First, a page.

in Science Fiction

Is there a more famous scene in all of Star Trek than the death of Spock? In an entertainment franchise that has more than its share of emotionally sterile moments, this one is an unforgettable gut-punch, especially if you’d already spent years enjoying those characters.

Kirk and Spock are one of the great fictional duos. Kirk is creative, resourceful, and passionate, and above all, he never accepts defeat. Spock is the stoic, rigorously logical empiricist who occasionally checks his friend’s impulses before harsh reality does. Their fundamentally different attitudes allow them to complement each other, which is why the loss of one of them felt so tragic.

One thing always bugged me about the scene though. While saying his goodbyes to Kirk, Spock said, “the needs of the many outweigh the needs of the few or the one.” It sort of sucks the honor out of his choice if he did it because a rigid, utilitarian Vulcan dogma drove him unthinkingly in that direction. It can’t be that. If it were, it wouldn’t be remembered as the most heroic event in all of Star Trek.

But I think I’ve got a good answer now. His self-sacrifice was poignant not because it was logical, but because you know in your gut that the rights of the many do not outweigh those of the few or the one. He sacrificed himself by his own choice, submitting his own right to live to the reasoned virtues his people taught him.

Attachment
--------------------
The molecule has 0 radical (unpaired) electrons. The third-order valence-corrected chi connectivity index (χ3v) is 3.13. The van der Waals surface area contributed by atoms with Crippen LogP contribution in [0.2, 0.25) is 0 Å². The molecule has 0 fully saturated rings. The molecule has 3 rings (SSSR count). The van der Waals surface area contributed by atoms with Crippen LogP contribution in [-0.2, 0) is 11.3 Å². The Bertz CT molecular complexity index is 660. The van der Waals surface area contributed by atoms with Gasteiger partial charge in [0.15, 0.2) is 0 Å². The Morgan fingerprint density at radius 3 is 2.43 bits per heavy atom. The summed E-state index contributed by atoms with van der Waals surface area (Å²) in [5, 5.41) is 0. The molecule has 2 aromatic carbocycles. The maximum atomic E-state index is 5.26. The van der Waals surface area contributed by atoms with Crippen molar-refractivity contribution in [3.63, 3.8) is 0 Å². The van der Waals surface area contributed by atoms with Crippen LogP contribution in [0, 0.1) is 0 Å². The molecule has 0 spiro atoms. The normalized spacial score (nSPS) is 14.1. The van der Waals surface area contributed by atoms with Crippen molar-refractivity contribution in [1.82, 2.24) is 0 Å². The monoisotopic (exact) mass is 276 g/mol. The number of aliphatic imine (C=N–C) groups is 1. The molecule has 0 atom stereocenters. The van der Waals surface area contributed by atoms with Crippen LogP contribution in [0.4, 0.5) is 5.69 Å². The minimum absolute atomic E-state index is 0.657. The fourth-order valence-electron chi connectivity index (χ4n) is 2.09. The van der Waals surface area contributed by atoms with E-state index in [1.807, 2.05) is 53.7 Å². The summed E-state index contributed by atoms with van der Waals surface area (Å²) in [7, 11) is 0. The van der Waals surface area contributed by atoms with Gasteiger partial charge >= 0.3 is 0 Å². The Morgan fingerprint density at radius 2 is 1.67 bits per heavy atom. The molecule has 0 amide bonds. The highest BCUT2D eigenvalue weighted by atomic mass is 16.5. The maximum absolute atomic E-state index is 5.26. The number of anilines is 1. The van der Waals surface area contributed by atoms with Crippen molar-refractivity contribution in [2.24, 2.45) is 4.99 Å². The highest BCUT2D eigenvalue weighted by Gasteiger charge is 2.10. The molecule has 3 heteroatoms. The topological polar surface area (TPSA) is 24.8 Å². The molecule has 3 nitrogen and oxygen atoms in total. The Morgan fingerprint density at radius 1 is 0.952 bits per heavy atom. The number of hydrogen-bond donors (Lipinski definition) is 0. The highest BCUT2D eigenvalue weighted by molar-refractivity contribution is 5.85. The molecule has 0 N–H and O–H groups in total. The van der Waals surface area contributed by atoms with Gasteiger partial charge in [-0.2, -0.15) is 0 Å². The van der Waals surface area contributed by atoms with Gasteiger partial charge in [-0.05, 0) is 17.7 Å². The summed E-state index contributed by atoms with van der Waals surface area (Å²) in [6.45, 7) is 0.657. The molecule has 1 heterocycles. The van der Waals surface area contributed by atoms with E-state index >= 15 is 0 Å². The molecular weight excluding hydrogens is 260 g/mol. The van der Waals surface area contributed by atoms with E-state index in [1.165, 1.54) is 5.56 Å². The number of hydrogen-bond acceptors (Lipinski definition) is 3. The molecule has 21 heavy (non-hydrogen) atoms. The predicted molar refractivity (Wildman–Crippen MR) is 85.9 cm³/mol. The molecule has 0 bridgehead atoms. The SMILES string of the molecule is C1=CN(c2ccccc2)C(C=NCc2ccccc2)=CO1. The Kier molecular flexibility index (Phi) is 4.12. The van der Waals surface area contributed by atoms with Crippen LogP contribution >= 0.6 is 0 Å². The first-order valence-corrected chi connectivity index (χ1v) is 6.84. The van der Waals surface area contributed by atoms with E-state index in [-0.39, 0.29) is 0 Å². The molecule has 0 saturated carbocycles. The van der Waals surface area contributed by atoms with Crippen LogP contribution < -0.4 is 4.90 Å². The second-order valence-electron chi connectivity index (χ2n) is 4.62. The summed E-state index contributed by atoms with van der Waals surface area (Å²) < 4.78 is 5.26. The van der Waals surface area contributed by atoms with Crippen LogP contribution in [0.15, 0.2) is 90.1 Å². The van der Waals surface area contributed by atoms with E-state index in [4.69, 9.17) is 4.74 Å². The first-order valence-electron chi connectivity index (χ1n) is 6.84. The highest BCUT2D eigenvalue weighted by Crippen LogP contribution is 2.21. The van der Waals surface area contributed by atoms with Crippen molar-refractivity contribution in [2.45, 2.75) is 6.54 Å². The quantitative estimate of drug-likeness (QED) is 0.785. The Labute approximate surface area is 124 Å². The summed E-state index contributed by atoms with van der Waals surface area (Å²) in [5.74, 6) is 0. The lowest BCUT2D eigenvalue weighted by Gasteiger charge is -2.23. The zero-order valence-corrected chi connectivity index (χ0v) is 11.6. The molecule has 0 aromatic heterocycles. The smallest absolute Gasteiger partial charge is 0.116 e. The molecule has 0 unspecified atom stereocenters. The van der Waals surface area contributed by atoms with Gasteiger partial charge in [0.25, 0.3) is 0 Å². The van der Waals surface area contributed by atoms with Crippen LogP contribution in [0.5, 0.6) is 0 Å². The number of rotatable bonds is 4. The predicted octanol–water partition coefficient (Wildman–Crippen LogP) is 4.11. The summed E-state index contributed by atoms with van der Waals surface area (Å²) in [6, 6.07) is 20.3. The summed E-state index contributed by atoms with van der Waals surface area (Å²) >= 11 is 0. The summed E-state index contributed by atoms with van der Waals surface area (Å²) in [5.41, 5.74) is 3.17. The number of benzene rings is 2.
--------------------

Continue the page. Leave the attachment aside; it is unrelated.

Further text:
There’s a giant clue in the dialogue that this is really what it’s about.

SPOCK: I never took the Kobayashi Maru test …until now. What do you think of my solution?

Spock links this act with the “Kobayashi Maru” test. Cheating on this test is treated throughout the movies as the single most important fact about Kirk. When faced with an intractable problem, Kirk’s choice is always to bend or break every rule in sight until he manages to circumvent it. But in a crippled starship, in the blast zone of an exotic bomb, there was no more room for scheming. Nothing left to cheat.

The only escape from this no-win scenario would be for someone to accept it voluntarily, on behalf of everyone else. And that’s what Spock did.

Spock’s calculation didn’t involve just weighing needs of two quantities of people against each other and deciding the bigger number won. He weighed the virtue of self-sacrifice against the good of survival, and he was heroic for choosing the former voluntarily. Where his captain twists every which way to avoid paying any pipers, Spock willingly accepted the price of the Enterprise‘s survival.

Virtue doesn’t come naturally. Like the Vulcan, you have to train yourself into it. One day you’ll be tested. You’ll be presented with a choice to do what benefits you (or avoid what hurts you) at other people’s expense, or to voluntarily accept someone else’s unnecessary suffering. What will you do?